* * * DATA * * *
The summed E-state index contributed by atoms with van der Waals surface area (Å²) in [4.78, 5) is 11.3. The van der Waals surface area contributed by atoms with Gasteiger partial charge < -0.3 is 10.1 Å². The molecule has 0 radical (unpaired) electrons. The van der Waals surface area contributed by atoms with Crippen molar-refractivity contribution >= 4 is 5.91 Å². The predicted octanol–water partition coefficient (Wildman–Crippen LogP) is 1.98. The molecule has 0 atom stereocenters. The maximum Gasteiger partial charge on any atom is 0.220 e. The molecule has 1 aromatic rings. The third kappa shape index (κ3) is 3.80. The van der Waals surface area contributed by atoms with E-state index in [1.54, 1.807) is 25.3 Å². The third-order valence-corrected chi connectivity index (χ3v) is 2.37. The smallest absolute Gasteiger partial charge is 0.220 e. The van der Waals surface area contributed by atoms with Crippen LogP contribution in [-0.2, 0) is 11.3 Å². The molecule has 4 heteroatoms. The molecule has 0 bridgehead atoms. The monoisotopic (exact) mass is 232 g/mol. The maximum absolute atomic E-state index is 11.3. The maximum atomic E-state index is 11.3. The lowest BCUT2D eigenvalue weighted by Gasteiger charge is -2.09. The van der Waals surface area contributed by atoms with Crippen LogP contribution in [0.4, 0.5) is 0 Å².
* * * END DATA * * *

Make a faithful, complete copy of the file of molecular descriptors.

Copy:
The summed E-state index contributed by atoms with van der Waals surface area (Å²) in [4.78, 5) is 11.3. The van der Waals surface area contributed by atoms with Gasteiger partial charge < -0.3 is 10.1 Å². The molecule has 0 radical (unpaired) electrons. The van der Waals surface area contributed by atoms with Crippen molar-refractivity contribution >= 4 is 5.91 Å². The predicted octanol–water partition coefficient (Wildman–Crippen LogP) is 1.98. The molecule has 0 atom stereocenters. The maximum Gasteiger partial charge on any atom is 0.220 e. The molecule has 1 aromatic rings. The third kappa shape index (κ3) is 3.80. The van der Waals surface area contributed by atoms with E-state index in [1.54, 1.807) is 25.3 Å². The third-order valence-corrected chi connectivity index (χ3v) is 2.37. The smallest absolute Gasteiger partial charge is 0.220 e. The van der Waals surface area contributed by atoms with Crippen LogP contribution in [-0.2, 0) is 11.3 Å². The molecule has 4 heteroatoms. The molecule has 0 bridgehead atoms. The monoisotopic (exact) mass is 232 g/mol. The maximum absolute atomic E-state index is 11.3. The maximum atomic E-state index is 11.3. The lowest BCUT2D eigenvalue weighted by Gasteiger charge is -2.09. The van der Waals surface area contributed by atoms with Crippen LogP contribution in [0.4, 0.5) is 0 Å².